(5) The interim compensation payable under this section may be recovered as if it were a fine under section 421 of the code of criminal procedure,1973(2 of 1974).

(6) The amount of fine imposed under section 138 or the amount of compensation awarded under section 421 of the code of criminal procedure 1973(2 of 1974) shall be reduced by the amount paid or recovered as interim compensation under this section”

Section 148. Power of Appellate court to order payment pending appeal against conviction.-(1) Notwithstanding anything contained in the code of criminal procedure, 1973(2 of 1974) in an appeal by the drawer against conviction under section 138,the appellate court may order the appellant to deposit such sum which shall be a minimum of twenty percent of the fine or compensation awarded by the trial court:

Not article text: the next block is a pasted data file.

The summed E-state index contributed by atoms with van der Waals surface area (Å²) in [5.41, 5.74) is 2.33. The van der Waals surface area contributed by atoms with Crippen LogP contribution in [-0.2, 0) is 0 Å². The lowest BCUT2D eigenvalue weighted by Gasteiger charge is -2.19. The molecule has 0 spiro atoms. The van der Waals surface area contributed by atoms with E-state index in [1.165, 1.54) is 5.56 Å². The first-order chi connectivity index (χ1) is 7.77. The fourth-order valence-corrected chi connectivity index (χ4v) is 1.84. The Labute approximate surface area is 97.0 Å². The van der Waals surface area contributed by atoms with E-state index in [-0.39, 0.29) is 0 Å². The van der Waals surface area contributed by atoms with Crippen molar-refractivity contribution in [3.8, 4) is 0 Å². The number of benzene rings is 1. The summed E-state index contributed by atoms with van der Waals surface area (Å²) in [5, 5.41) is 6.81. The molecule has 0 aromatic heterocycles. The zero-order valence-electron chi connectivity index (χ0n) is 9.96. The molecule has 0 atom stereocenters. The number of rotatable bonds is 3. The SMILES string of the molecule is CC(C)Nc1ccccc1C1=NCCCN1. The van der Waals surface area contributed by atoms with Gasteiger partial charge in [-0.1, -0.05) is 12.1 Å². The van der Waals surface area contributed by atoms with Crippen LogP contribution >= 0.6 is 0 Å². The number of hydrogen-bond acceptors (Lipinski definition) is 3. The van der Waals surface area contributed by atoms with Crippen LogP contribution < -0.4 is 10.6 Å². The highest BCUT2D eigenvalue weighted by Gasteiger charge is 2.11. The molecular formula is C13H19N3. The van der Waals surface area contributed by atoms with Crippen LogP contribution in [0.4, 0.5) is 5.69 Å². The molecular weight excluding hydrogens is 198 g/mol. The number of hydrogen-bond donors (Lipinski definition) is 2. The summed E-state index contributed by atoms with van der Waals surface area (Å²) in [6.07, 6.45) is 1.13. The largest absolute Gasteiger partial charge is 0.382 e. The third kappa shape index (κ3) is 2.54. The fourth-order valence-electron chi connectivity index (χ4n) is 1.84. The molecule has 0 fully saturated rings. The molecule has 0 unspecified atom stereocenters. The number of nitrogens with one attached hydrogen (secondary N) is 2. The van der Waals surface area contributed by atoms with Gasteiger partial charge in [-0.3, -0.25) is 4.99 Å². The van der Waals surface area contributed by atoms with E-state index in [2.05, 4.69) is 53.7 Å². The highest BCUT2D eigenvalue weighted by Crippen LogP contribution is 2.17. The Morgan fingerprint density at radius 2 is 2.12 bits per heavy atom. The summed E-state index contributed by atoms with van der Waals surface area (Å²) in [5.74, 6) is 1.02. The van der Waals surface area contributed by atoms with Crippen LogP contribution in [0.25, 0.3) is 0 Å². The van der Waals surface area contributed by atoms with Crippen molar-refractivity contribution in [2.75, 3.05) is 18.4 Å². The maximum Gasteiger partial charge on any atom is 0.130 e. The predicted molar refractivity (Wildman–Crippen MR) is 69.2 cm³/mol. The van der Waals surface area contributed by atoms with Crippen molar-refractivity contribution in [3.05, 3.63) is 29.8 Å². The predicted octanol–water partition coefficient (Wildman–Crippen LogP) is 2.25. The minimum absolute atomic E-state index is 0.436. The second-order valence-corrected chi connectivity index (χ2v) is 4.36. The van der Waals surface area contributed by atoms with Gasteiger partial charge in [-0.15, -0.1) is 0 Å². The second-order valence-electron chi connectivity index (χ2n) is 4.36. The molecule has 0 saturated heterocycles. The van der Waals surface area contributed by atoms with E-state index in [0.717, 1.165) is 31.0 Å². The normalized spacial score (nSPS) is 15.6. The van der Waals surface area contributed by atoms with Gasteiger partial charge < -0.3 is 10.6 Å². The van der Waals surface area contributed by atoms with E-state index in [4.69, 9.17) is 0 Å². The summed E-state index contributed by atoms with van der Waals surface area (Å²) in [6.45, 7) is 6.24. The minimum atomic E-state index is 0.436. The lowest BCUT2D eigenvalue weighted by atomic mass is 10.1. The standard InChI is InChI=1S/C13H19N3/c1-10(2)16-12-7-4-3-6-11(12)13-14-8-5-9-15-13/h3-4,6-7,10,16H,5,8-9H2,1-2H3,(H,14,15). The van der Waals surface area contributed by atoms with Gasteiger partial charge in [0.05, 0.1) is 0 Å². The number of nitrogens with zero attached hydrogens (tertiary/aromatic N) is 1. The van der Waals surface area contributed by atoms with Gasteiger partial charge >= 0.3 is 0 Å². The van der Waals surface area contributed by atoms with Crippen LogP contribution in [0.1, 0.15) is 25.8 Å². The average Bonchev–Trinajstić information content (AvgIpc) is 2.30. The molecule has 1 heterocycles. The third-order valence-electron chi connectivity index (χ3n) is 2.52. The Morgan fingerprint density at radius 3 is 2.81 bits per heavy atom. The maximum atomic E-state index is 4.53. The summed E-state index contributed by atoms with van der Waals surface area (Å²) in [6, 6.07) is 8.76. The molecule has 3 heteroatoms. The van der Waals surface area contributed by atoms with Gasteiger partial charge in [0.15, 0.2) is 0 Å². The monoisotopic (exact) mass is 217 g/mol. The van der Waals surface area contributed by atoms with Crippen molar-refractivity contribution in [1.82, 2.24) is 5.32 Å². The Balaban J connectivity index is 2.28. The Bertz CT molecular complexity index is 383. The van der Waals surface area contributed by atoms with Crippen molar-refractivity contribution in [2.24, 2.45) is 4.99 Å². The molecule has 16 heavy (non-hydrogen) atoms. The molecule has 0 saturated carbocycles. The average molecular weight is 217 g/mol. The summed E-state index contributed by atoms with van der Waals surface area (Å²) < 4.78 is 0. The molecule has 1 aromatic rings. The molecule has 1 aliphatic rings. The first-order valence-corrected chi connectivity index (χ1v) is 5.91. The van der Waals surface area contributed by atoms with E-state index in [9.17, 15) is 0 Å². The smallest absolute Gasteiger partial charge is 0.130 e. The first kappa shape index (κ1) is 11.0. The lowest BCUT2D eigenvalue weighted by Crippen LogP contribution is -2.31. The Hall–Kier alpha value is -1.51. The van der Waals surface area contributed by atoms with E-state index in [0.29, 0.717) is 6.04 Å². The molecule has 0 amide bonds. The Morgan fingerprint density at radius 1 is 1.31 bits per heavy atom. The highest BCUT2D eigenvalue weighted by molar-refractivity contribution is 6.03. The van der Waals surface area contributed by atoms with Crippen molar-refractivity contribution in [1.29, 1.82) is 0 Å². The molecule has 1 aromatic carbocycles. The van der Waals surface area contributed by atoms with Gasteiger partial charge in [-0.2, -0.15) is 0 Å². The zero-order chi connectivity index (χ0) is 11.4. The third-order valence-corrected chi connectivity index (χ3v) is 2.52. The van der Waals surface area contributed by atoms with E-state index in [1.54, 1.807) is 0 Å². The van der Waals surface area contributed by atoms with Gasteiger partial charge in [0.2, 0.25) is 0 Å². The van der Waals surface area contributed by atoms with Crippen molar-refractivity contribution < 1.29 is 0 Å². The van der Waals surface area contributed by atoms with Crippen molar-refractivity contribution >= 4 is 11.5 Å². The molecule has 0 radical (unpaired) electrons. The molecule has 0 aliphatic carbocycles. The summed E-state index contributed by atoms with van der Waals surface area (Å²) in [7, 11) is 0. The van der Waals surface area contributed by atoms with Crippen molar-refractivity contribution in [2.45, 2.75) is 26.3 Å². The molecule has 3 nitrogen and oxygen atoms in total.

Provided that the amount payable under this subsection shall be in addition to any interim compensation paid by the appellant under section 143A.

(2) The amount referred to in sub-section (1) shall be deposited within sixty days from the date of the order, or within such further period not exceeding thirty days as may be directed by the court on sufficient cause being shown by the appellant.

(3) The Appellate court may direct the release of the amount deposited by the appellant to the complainant at any time during the pendency of the appeal:

Provided that if the appellant is acquitted, the court shall direct the complainant to repay to the appellant the amount so released, with interest at the bank rate as published by the reserve bank of India, prevalent at the beginning of the relevant financial year, within sixty days from the date of the order, or within such further period not exceeding thirty days as may be directed by the court on sufficient cause being shown by the complainant”